Love Island and the Overexposed Millennial

It’s a curious thing, modern Britain. For almost a week, we’ve been openly discussing that great taboo, pay. for even longer though, we’ve been talking about sex. Not even the clammy, soul-cleaving let-down kind most Brits endure, but high-octane, tanned, effervescent and salubrious copulating. Mail mouthpiece Peter Hitchens referred to it in his column as ‘Olympian’, with the caveat that it was also positively ‘Neanderthal’.

 

The success of the ITV’s Love Island has taken us all aback. It has become the cultural phenomenon of the summer. It’s one of those shows that people love to be snobbish about, yet intrigues all the same; on the day following the show’s finale, the Telegraph published seventeen articles on it. But its success shouldn’t, really, be a surprise; it’s not a new format or a new idea, and it has captured the zeitgeist of the day.

 

It arrived at a curious juncture in the progress of ‘the Millennial’. Overexposed as they are to mass marketing, pornography and social media, Love Island’s audience were hypersexualised from an early age. Yet despite this, they are enduring a sexual malaise, copping off less often than previous generations. Where most couples grow old and resentful of each other over time, people today have skipped coupling up and shagging, and moved straight to separate bedrooms.

This is for myriad reasons. Millennials are cash and time poor, with limited opportunity for meaningful connections with others. Could you afford to take a gal out to Dishoom (or even Nandos) on the average London wage, rent and student debt? Where would you fit it into your schedule, around work, the gym, meditation, cooking, cleaning, the compulsory protest marches, onanism… and of course, Love Island?

Where feminism promoted the breakdown of the nuclear family and advocated casual sex, now it fixates on ‘rape culture’, which can’t do much to endear the sexes to each other. Internet pornography, meanwhile, has created a swathe of young men given to visual satisfaction, forgoing relationships; in Japan, it is creating a population crisis.

Even for those still inclined to foray out into the real world, the birth of the dating app has created the illusion of endless choice. Behaviour towards potential partners has worsened, with ‘ghosting’ (casting someone to the online gulag) the standard method of ending an acquaintance. Theirs is a generation that grew up with almost half experiencing parental divorce. Is it any wonder that they are facing ‘the dating apocalypse’?

How, then, has Love Island scaled its dizzying heights? Watched by millions, this incarnation of the show received 80,000 applicants – up from 12,000 the previous year, when it first started to make its mark on our consciousness.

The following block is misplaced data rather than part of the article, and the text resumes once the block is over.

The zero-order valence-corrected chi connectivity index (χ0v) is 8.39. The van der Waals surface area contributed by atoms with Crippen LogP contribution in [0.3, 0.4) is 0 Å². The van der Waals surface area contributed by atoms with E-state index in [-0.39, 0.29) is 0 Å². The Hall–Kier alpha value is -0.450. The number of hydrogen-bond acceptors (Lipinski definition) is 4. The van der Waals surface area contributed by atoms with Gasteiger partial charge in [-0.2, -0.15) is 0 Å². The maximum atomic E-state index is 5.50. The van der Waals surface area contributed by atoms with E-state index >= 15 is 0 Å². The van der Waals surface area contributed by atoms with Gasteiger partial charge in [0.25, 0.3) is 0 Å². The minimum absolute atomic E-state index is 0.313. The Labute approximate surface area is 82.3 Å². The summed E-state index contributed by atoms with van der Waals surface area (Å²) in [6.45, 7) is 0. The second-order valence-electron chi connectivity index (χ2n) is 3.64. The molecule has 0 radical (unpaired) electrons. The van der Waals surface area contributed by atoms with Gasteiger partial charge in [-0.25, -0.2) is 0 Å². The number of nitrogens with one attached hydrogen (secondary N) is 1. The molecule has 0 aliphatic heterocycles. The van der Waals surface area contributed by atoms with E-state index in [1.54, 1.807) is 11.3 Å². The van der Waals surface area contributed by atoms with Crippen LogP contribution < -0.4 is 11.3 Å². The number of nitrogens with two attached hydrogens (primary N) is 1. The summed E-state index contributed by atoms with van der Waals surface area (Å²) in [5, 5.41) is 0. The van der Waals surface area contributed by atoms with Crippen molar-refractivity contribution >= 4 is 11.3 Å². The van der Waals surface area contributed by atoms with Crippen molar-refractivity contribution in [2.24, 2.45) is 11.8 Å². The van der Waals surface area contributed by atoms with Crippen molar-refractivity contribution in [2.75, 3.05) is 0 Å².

It’s simple. Sex, and gossip, sell. Love Island’s audience, prudes that they are, have been brought up on a culture of voyeurism, and they love it. Though many decry how toxic it is, it’s effectively impossible to go ‘offline’. From ‘Facebook Official’ and Instagram to revenge porn and happy slapping, watching things happen to other people entrances us. Love Island has found the formula to transfer this from the web to reality TV format, giving us the titillation, with the added hook of an episodic format, hooking people used to getting what they want straight away. It’s porn that’s playing hard to get.

People live vicariously through the characters on Love Island. They are good looking, they are promiscuous, and overly dramatic. They also come across as thick (though they aren’t) which gives viewers that sense of superiority they need to qualify their viewing, despite the fact that they are the ones, single and alone, on a sofa in Reigate, instead of on a beach in the arms of a man with more muscles than Pembroke Dock.

These are the people Millennials love to hate. They are also what generation Instagram secretly aspires to be. They are ‘famous’, wealthy, and good looking, without expending effort. They are a nod to a Bacchanalian existence many claim to loathe, privately lust after, but never actively seek.

Love Island speaks to very primal desires and fascinations, beamed at you in all its glossy glory. The chance of being promiscuous, wanted, but also the chance of something more. But it’s a love story for the kids of today; it is obvious spray-tanned falsehood. The drama, the sauce, the break-ups. None of it is real. No one finds love, but no one gets hurt either.

These are things people have found themselves, whether by accident or by design, insulated against. Love Island provides an outlet through which a generation, aimlessly swiping right, may experience the danger and the excitement, safe in the knowledge that it is happening to someone else, and even then, from the protection of a controlled, safe space.

It represents hours of wasted life. Hours of wasted life that could have been spent aimlessly swiping on Tinder.